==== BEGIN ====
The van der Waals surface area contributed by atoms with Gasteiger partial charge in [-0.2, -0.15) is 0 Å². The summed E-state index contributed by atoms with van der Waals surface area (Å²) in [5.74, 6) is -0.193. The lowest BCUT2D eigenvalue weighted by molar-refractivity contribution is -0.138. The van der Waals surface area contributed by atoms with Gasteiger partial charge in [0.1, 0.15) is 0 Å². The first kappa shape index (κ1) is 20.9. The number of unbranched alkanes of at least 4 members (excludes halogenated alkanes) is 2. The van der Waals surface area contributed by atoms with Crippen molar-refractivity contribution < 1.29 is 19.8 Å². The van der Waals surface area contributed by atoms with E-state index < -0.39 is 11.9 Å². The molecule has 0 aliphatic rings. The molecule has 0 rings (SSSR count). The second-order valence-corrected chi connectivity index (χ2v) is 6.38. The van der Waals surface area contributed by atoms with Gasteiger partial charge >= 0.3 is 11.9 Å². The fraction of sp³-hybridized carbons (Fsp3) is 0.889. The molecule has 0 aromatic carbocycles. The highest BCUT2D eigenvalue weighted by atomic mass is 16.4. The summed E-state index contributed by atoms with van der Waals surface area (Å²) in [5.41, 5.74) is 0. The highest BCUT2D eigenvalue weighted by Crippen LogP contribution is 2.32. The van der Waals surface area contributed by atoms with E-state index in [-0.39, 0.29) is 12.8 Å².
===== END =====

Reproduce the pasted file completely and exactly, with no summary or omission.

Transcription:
The van der Waals surface area contributed by atoms with Gasteiger partial charge in [-0.2, -0.15) is 0 Å². The summed E-state index contributed by atoms with van der Waals surface area (Å²) in [5.74, 6) is -0.193. The lowest BCUT2D eigenvalue weighted by molar-refractivity contribution is -0.138. The van der Waals surface area contributed by atoms with Gasteiger partial charge in [0.1, 0.15) is 0 Å². The first kappa shape index (κ1) is 20.9. The number of unbranched alkanes of at least 4 members (excludes halogenated alkanes) is 2. The van der Waals surface area contributed by atoms with Crippen molar-refractivity contribution < 1.29 is 19.8 Å². The van der Waals surface area contributed by atoms with E-state index < -0.39 is 11.9 Å². The molecule has 0 aliphatic rings. The molecule has 0 rings (SSSR count). The second-order valence-corrected chi connectivity index (χ2v) is 6.38. The van der Waals surface area contributed by atoms with Gasteiger partial charge >= 0.3 is 11.9 Å². The fraction of sp³-hybridized carbons (Fsp3) is 0.889. The molecule has 0 aromatic carbocycles. The highest BCUT2D eigenvalue weighted by atomic mass is 16.4. The summed E-state index contributed by atoms with van der Waals surface area (Å²) in [5.41, 5.74) is 0. The highest BCUT2D eigenvalue weighted by Crippen LogP contribution is 2.32. The van der Waals surface area contributed by atoms with E-state index in [-0.39, 0.29) is 12.8 Å².